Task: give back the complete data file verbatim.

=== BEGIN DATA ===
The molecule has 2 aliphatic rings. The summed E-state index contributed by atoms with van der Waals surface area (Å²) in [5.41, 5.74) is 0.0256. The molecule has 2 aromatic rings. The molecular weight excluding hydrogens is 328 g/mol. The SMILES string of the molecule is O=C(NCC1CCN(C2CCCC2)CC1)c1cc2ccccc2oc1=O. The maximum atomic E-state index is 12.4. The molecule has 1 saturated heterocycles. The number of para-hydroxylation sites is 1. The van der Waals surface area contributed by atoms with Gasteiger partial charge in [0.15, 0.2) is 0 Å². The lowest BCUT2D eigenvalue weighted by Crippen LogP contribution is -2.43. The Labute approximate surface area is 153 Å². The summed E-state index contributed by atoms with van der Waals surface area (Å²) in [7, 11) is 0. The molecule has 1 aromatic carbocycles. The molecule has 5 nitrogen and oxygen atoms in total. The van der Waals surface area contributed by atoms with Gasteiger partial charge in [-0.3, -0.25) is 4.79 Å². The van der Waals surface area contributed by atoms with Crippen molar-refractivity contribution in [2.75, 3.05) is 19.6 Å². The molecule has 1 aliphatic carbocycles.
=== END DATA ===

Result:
The molecule has 2 aliphatic rings. The summed E-state index contributed by atoms with van der Waals surface area (Å²) in [5.41, 5.74) is 0.0256. The molecule has 2 aromatic rings. The molecular weight excluding hydrogens is 328 g/mol. The SMILES string of the molecule is O=C(NCC1CCN(C2CCCC2)CC1)c1cc2ccccc2oc1=O. The maximum atomic E-state index is 12.4. The molecule has 1 saturated heterocycles. The number of para-hydroxylation sites is 1. The van der Waals surface area contributed by atoms with Gasteiger partial charge in [0.15, 0.2) is 0 Å². The lowest BCUT2D eigenvalue weighted by Crippen LogP contribution is -2.43. The Labute approximate surface area is 153 Å². The summed E-state index contributed by atoms with van der Waals surface area (Å²) in [7, 11) is 0. The molecule has 1 aromatic carbocycles. The molecule has 5 nitrogen and oxygen atoms in total. The van der Waals surface area contributed by atoms with Gasteiger partial charge in [-0.3, -0.25) is 4.79 Å². The van der Waals surface area contributed by atoms with Crippen molar-refractivity contribution in [2.75, 3.05) is 19.6 Å². The molecule has 1 aliphatic carbocycles.